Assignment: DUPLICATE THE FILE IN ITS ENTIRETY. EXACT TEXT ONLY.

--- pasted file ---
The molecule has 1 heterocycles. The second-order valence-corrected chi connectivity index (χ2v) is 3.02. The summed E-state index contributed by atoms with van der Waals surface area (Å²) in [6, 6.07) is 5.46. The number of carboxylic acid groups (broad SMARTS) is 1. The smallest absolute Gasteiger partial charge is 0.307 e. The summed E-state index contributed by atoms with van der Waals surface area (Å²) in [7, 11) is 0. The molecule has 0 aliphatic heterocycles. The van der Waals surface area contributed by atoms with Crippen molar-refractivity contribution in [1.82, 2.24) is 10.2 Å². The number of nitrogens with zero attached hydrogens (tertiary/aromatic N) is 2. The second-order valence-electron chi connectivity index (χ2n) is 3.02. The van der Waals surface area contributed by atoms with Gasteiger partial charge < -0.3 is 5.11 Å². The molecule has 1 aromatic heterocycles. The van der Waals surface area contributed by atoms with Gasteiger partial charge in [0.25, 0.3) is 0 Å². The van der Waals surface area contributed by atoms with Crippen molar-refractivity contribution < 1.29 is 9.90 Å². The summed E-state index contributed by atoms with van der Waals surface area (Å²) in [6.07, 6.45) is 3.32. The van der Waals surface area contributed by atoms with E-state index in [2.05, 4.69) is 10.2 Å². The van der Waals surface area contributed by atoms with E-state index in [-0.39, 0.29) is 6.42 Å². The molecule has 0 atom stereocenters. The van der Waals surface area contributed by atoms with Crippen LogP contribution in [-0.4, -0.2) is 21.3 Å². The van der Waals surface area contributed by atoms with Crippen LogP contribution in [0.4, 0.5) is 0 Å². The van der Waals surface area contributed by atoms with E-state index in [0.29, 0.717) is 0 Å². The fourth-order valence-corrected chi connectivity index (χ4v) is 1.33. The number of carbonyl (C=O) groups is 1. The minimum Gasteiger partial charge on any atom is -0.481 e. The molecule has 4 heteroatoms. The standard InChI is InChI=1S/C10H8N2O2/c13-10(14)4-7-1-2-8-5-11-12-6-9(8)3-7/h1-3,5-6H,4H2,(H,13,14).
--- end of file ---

The molecule has 1 heterocycles. The second-order valence-corrected chi connectivity index (χ2v) is 3.02. The summed E-state index contributed by atoms with van der Waals surface area (Å²) in [6, 6.07) is 5.46. The number of carboxylic acid groups (broad SMARTS) is 1. The smallest absolute Gasteiger partial charge is 0.307 e. The summed E-state index contributed by atoms with van der Waals surface area (Å²) in [7, 11) is 0. The molecule has 0 aliphatic heterocycles. The van der Waals surface area contributed by atoms with Crippen molar-refractivity contribution in [1.82, 2.24) is 10.2 Å². The number of nitrogens with zero attached hydrogens (tertiary/aromatic N) is 2. The second-order valence-electron chi connectivity index (χ2n) is 3.02. The van der Waals surface area contributed by atoms with Gasteiger partial charge < -0.3 is 5.11 Å². The molecule has 1 aromatic heterocycles. The van der Waals surface area contributed by atoms with Gasteiger partial charge in [0.25, 0.3) is 0 Å². The van der Waals surface area contributed by atoms with Crippen molar-refractivity contribution < 1.29 is 9.90 Å². The summed E-state index contributed by atoms with van der Waals surface area (Å²) in [6.07, 6.45) is 3.32. The van der Waals surface area contributed by atoms with E-state index in [2.05, 4.69) is 10.2 Å². The van der Waals surface area contributed by atoms with E-state index in [-0.39, 0.29) is 6.42 Å². The molecule has 0 atom stereocenters. The van der Waals surface area contributed by atoms with Crippen LogP contribution in [-0.4, -0.2) is 21.3 Å². The van der Waals surface area contributed by atoms with Crippen LogP contribution in [0.4, 0.5) is 0 Å². The van der Waals surface area contributed by atoms with E-state index in [0.29, 0.717) is 0 Å². The fourth-order valence-corrected chi connectivity index (χ4v) is 1.33. The number of carbonyl (C=O) groups is 1. The minimum Gasteiger partial charge on any atom is -0.481 e. The molecule has 4 heteroatoms. The standard InChI is InChI=1S/C10H8N2O2/c13-10(14)4-7-1-2-8-5-11-12-6-9(8)3-7/h1-3,5-6H,4H2,(H,13,14).